He swallowed hard. "What are you doing here?" He asked, speaking for the first time since my arrival.
"I didn't want you to be alone on this of all days," I answered.
Struggling not to break down and collapse on the floor in a fetal position, I stared at him for the longest time.
"I'm sorry about what happened to you and Johanna," I told him. "But you can't keep hiding out and not functioning or you'll die too." I felt my heart skip a beat. "It will be okay, Dylan," I said with encouragement. "Let me help you."
"I don't think you can," Dylan admitted.
"Let me try," I pleaded.
"I already used you enough," he sighed.
I almost fell from my haunches by that remark, him finally owning up to the wrongness of our high school affair.
"It's different now," I said quietly, getting up and setting on the edge of the bed. "It will be okay."
"How do you know?" His voice was full of doubt.
"Because what choice do you have?" I said.
"I'm a basket case," Dylan confessed with defeat.
"Not forever," I suggested, cupping his face in my hand. "You can do this."
"Why did this happen?" He sighed.
"I'm thinking Johanna would have told us it was God's way," I said. "That's what she told me after Samantha Kerry got hit and killed by that car in eighth grade. That God works in mysterious ways that we can't comprehend but that we must accept."
"Never," Dylan said. "I'll never accept it."
"Never is a long time, Dylan," I said.
"This has been brutal," he complained. "I worshipped her."
"I miss her."
"It haunts me too," I admitted, taking his hand and giving it a squeeze.
He looked at me, almost as if he was seeing me for the first time. "Why do you come here, Brenna ?"
"You know why."
We stared at each other for a long time, quiet.
"Johanna believed in God," I finally said. "She believed she was saved by her baptism in Christ. That helps me let go of her, knowing she believed in a better place."
He released my hand and I missed the feeling immediately.
"You can't hide in this house," I said.
Tilting his head, he whispered with shame: "I used you."
"No, you didn't," I said. "I knew what I was doing."
"Why do you come here, Brenna ?" he asked again.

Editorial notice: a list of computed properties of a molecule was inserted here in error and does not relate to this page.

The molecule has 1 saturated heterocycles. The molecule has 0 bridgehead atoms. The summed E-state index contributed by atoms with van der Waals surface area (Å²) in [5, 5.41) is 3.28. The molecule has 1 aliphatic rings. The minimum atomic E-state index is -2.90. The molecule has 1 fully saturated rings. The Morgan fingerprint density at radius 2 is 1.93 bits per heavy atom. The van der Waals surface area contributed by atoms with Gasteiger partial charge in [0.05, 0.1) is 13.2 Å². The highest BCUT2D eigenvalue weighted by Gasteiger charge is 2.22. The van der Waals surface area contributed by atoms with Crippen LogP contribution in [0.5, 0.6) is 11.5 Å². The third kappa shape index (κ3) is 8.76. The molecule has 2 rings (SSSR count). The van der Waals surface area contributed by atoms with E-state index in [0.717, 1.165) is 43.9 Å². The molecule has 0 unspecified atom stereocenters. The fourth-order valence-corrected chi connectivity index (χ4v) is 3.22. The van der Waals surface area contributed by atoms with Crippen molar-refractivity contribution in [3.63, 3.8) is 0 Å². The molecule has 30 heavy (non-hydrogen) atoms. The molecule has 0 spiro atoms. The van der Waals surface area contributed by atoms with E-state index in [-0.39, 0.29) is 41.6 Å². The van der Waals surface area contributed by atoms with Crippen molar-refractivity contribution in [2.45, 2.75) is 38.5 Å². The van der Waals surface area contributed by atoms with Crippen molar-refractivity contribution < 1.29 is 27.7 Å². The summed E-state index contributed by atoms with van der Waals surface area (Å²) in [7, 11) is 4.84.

"So many times, I wanted to visit you," I admitted as I sat next to him on the bed. "To comfort you but I was afraid of invading your privacy and violating your grief." I hesitated for a moment. "I was afraid you'd kick me out."
The silence that followed was awkward as I waited for what he might say next.
"Did you go to her funeral?" Dylan finally asked.
"Yes, with Donna," I answered. "It was…tough."
"That's right, she told me," Dylan recalled. "I was pretty drugged up those first few weeks. I missed all of it. I never got closure. I never grieved publicly with everybody else."
"Life is filled with tragedy and loss and pain, Dylan," I said. "Bad things happen to good people. I miss Johanna and I don't want to lose you."
He reached out his hand and rested it on top of mine where I had it resting against my thigh.
"Thanks for coming," he said.
I heard my breath catch in my throat and an escaping gasp followed. I nodded and things got blurry as my eyes filled with tears.
Leaning into me, Dylan brushed his lips over he wiped away my tears that were rolling down my cheeks. "It's going to be okay," He said.
I took off my clothes and fell back on the bed and he did the same before crawling between my legs and he giving me as much pleasure as I could take. We didn't talk because we didn't have to and after all the pleasure was sapped from my body, we took a nap, him beside me.
I know what you're thinking but please don't judge me. I don't know if I loved him first. I don't know if I loved him more. I don't know if I loved him best. And I don't know if he loved her first. Or if he loved her more. Or if he loved her best. All I knew that we were together again now, for whatever reason.
Wouldn't Johanna want us to be happy? Didn't we deserve a second chance? I would miss and grieve Johanna forever but she had given me a gift and I wasn't going to let it slip through my fingers.
I got to know Dylan long enough to know that I loved him and wanted to be with him. I'd marry him as soon as he asked. Wouldn't Johanna want that for us if she had it taken away from her?
Later, when we awoke, I leaned over and kissed him on the cheek. "Happy Valentine's Day," I said.
He was my second chance Valentine and I wasn't going to lose him again.